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Andrew Zimmern’s Picks Don’t Appeal January 17, 2011

Posted by nrhatch in Books & Movies, Food & Drink, Writing & Writers.
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200px-Musca_illustrationHave you ever watched Bizarre Foods with Andrew Zimmern?

Even if I weren’t adverse to carnivorous foods, the stuff he sticks in his mouth would NEVER pass my lips without strenuous argument and objection.

I am disinclined to eat a frog’s beating heart, drink lizard sake, or quaff bull’s rectum and testicle soup.

I am equally opposed to eating baby eels, poached calve’s brain, grubs, deep fried worms, rooster comb, and any number of other bizarre “delicacies” that Andrew has shared with his viewers (and his intestines).

If Andrew and I went to a restaurant together, and he listed his 100 Favorite Foods on the menu, I expect that I would have tried only a few, if any, of his picks.

There might be only one or two things I had not tried that I would be willing to consume . . . for any amount of money.

Any offer on his part to order for me would be declined without hesitation.

There is no way I would willingly substitute his nutritional and epicurean  judgment for mine.

I felt the same way this morning, reading through Time Magazine’s list of  the 100 Best Books written in the English language since 1923.

I’d read between 10 and 20 of the two editors’ selections, and only enjoyed a handful of those.  Several books were required reading in High School and College.  Others were read, under internal duress, while I was still a member of The Clean (Book)Plate Club.

As I scrolled through the synopses provided by Time, I found only ONE book I had not read that I want to read:

The French Lieutenant’s Woman (1969) ~ John Fowles

For those of you who have not read it, here’s what Time Magazine had to say:

A magnificent game of a novel, one in which the brilliant postmodern contrivances actually add to the poignancy of its anguished Victorian characters. Charles Smithson is an amateur paleontologist living on the southwestern coast of England. Ernestina is his drearily upright fiancee. Sarah Woodruff is an enigmatic local governess, said to be pining for a French soldier who has misused her.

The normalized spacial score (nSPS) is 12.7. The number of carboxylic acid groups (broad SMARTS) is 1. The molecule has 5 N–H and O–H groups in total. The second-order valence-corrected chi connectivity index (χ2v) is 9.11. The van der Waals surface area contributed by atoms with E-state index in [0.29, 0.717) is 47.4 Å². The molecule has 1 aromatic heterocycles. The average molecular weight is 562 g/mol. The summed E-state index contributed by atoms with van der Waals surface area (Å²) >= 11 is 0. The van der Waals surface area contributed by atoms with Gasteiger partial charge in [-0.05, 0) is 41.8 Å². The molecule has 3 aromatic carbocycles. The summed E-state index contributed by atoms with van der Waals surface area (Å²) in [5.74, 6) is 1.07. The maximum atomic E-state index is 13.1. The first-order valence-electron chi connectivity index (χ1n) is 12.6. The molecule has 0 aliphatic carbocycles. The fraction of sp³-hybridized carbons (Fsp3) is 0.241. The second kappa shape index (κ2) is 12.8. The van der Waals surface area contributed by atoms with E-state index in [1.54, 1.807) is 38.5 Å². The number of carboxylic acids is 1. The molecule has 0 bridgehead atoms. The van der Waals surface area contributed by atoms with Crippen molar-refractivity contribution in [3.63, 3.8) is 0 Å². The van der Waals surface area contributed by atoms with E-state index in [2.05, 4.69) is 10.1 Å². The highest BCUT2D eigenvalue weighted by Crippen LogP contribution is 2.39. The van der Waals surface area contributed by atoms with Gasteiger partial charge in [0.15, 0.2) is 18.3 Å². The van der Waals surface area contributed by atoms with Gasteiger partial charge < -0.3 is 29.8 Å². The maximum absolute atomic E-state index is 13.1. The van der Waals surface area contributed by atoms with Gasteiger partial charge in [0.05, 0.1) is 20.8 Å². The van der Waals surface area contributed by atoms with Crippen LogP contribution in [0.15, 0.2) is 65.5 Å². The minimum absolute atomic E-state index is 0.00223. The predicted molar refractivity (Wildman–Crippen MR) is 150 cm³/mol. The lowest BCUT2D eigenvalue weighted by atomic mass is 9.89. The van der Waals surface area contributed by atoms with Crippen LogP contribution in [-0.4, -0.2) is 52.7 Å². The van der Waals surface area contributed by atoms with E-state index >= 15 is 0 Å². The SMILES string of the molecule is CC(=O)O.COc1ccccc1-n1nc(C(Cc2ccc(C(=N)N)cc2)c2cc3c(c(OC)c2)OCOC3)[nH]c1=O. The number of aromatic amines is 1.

The fourth major figure in this book is not a character but the author. By no means all-powerful, he discovers early on that he has lost control of his characters and proposes in that case to let them have their freedom. And he means it.

The story procedes [sic] through alternative episodes — in one Charles marries Ernestina; in another he doesn’t — and multiple endings, with the author sometimes turning up to walk among his characters and comment tartly on their actions.

In its final pages — don’t dare to call them a conclusion; in a book so open-ended, what could that word mean? — he opens a vista onto freedom that’s both dazzling and devastating.

I don’t know if I will enjoy The French Lieutenant’s Woman, but I’m intrigued to see how the author tells the tale(s) while letting his characters lead the way.

The rest of the books on the Time’s list, I’ve either read or  am unwilling to consume.

I am disinclined to substitute the Time’s literary judgment for mine since its editors seem, like Zimmern, to lean toward the more unsavory and bizarre offerings of life.

What we put into our mouths is with us only a short while before making an exit through the back door (assuming we can choke it down at all).

What we put into our minds may haunt those hallowed halls forever.  I choose to jealously guard the entrance to mine.

How about you?  How often do you allow someone else to substitute their judgment for yours in selecting the food, books, and movies you consume?

No rules.  Just write!

Related posts:  Time’s 100 Best Books (My Literary Quest) * The Clean (Book)Plate Club * Inspiration and A Challenge (Reflections from a Cloudy Mirror) * Food Critic, Book Critic, Film Critic (BrainRants)

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Comments»

1. Greg Camp - January 17, 2011

If someone’s paying me, I’ll eat it or read it, more than likely. Why? It’s not a matter of principle, and I can use the money. I won’t violate my principles, but my tastes–myeh, let’s negotiate.